NIH News Release
NATIONAL INSTITUTES OF HEALTH
Office of the Director

Office of Medical Applications of Research


FOR IMMEDIATE RELEASE
Wednesday, October 11, 2000
Contacts:
John Bowersox (OMAR)
(301) 496-4819
bowersoj@od.nih.gov

Robert Bock (NICHD)
(301) 496-5134
bockr@mail.nih.gov

NIH Consensus Conference Will Examine Latest Research on PKU Diagnosis and Treatment

The National Institutes of Health (NIH) will hold a Consensus Development Conference on Phenylketonuria (PKU): Screening and Management, October 16-18, 2000, in the main auditorium of the William H. Natcher Building on the NIH campus in Bethesda, Maryland. A news conference will conclude the 2 ½ day meeting at 1:00 p.m. ET on Wednesday, October 18, 2000.

PKU is a rare, inherited metabolic disorder that, if untreated, causes mental retardation as well as other medical problems. Approximately one of every 10,000 infants in the United States is born with PKU, which usually results from a deficiency of a liver enzyme known as phenylalanine hydroxylase. This enzyme deficiency leads to elevated levels of the amino acid phenylalanine in the bloodstream.

The current treatment for PKU involves dietary modification and generally excludes all high protein foods, such as meat, milk, eggs, and nuts, since all protein contains phenylalanine. When a very strict diet is begun early and maintained, children with PKU can have normal development and a normal life span.

The dietary restrictions can be difficult to follow, and dietary nonadherence can result in decline of mental and behavioral performance. Women with PKU must also maintain a strictly controlled diet before and during pregnancy to prevent fetal damage. Scientists are actively exploring nondietary treatments for PKU.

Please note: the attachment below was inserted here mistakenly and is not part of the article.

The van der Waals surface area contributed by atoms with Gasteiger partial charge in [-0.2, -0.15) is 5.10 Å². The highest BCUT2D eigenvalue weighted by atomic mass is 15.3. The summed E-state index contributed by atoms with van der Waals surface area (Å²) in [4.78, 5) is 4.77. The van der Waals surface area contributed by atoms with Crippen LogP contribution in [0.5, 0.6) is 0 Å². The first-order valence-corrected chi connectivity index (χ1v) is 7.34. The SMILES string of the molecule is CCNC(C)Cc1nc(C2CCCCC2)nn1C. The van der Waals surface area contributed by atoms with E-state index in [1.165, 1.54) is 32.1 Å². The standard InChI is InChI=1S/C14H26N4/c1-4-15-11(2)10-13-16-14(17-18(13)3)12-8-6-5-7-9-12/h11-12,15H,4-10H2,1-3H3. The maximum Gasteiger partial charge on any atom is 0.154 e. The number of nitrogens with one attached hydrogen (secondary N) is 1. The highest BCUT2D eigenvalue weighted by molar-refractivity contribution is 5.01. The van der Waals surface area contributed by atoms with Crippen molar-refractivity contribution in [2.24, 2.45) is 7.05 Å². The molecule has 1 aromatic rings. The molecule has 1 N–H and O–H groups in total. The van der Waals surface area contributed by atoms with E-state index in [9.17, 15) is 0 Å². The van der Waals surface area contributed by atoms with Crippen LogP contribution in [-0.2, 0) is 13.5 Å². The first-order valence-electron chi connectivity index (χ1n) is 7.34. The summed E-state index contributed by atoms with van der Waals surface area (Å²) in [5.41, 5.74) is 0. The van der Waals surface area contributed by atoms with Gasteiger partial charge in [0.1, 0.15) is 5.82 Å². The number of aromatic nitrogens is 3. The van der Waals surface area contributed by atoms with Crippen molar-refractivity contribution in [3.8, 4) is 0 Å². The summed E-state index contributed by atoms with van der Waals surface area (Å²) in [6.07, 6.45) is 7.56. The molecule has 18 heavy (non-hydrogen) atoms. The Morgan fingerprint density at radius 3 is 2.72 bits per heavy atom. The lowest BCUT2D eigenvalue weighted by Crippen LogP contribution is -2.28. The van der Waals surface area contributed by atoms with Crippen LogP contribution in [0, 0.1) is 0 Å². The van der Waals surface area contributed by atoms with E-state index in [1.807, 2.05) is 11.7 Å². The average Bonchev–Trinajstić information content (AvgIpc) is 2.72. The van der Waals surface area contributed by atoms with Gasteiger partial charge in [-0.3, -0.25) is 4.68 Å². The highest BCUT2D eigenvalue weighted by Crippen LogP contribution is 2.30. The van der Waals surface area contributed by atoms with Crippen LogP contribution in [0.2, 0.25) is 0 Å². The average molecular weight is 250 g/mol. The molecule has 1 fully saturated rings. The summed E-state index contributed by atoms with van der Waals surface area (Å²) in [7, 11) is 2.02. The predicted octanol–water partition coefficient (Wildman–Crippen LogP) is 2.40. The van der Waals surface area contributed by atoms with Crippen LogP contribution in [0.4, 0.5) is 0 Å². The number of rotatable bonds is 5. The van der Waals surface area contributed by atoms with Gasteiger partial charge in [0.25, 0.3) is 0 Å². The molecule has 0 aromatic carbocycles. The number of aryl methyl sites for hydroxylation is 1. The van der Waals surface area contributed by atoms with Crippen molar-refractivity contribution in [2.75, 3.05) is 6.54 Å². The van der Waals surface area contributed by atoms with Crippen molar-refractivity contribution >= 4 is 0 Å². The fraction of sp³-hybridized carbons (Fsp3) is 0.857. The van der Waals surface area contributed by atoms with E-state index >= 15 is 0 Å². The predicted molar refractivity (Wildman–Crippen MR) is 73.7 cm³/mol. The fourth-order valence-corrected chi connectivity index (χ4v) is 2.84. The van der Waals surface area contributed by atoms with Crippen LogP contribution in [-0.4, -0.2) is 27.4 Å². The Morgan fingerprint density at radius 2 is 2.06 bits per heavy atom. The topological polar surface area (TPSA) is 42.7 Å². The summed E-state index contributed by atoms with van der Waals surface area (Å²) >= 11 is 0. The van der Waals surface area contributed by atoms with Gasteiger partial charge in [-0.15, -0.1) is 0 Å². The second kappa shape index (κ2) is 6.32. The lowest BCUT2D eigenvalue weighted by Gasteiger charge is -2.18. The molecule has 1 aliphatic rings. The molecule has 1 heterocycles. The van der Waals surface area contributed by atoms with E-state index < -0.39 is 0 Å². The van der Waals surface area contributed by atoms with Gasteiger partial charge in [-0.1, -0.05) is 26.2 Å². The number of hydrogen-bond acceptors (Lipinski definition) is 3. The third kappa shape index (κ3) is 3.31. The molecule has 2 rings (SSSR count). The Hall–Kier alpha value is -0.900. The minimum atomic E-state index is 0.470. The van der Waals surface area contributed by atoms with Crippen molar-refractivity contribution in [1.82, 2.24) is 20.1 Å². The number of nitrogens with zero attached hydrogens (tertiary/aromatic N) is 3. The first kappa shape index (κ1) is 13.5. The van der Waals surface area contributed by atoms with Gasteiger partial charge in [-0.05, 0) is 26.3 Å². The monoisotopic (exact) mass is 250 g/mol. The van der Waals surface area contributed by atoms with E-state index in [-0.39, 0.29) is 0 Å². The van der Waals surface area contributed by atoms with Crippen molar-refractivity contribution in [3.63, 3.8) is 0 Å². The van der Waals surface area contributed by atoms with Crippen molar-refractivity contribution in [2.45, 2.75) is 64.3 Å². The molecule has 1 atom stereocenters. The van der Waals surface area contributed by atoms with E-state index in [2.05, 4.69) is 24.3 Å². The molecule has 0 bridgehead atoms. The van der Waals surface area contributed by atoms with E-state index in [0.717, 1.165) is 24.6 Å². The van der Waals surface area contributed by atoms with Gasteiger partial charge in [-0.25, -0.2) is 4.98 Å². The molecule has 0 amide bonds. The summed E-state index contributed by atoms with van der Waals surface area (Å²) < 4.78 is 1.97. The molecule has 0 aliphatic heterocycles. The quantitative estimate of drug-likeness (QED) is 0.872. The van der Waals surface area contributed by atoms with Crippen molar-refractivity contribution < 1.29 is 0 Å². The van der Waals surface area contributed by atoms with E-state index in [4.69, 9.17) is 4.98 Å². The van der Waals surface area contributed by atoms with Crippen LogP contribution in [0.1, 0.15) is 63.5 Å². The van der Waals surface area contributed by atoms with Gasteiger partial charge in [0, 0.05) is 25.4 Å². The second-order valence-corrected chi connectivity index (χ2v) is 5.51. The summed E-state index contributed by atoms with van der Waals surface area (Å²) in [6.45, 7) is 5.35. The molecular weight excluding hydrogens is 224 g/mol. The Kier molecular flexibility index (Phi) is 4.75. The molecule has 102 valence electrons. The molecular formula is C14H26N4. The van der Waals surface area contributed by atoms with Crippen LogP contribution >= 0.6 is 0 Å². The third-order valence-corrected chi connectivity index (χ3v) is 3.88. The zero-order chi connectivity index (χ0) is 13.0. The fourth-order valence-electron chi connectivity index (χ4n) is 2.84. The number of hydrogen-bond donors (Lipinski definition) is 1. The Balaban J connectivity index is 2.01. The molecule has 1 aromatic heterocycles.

Research on PKU continues to broaden the knowledge base from which informed decisions regarding screening and treatment can be made. The first day and a half of the Conference will consist of expert presentations and public discussion of PKU epidemiology and genetics, screening strategies, and treatment regimens. An independent, non-Federal panel will weigh the scientific evidence and draft a statement addressing the following questions:

The panel will present its draft statement to the public for comment at 9:00 a.m. on Wednesday, October 18. Following this public comment session, the panel will release its revised consensus statement at a news conference at 1:00 p.m. and take questions from the media.

The consensus statement is the report of an independent panel and is not a policy statement of the NIH or the Federal Government. The NIH Consensus Development Program was established in 1977 to resolve in an unbiased manner controversial topics in medicine. To date, NIH has conducted 112 such conferences addressing a wide range of controversial medical issues important to health care providers, patients, and the general public.

The primary sponsors of this conference are the NIH Office of Medical Applications of Research and the National Institute of Child Health and Human Development. Conference co-sponsors include the National Human Genome Research Institute, National Institute of Diabetes and Digestive and Kidney Diseases, National Institute of Neurological Disorders and Stroke, National Institute of Nursing Research, and the Maternal and Child Health Bureau of the Health Resources and Services Administration.

Additional information about this conference, including the meeting agenda, local area hotels, and directions to NIH, is available at the NIH Consensus Development Program Web site at http://consensus.nih.gov.

NOTE TO RADIO EDITORS: An audio report of the conference results will be available after 4 p.m. October 18, 2000 from the NIH Radio News Service by calling 1-800-MED-DIAL (1-800-633-3425).

NIH Videocasting will broadcast the conference live on the Internet. Go to the NIH Videocast Web site — http://videocast.nih.gov/ — any day during the conference and look for the link to the conference under "Today's Events." Viewing the videocast requires RealPlayer software, which can be downloaded from the NIH Videocast Web site. If you require any assistance or assistive devices to participate in this conference, please contact Prospect Associates at 301-592-3320, or via e-mail at pku@prospectassoc.com, at least 48 hours before the conference.

The Office of the Director is a component of the National Institutes of Health, U.S. Department of Health and Human Services.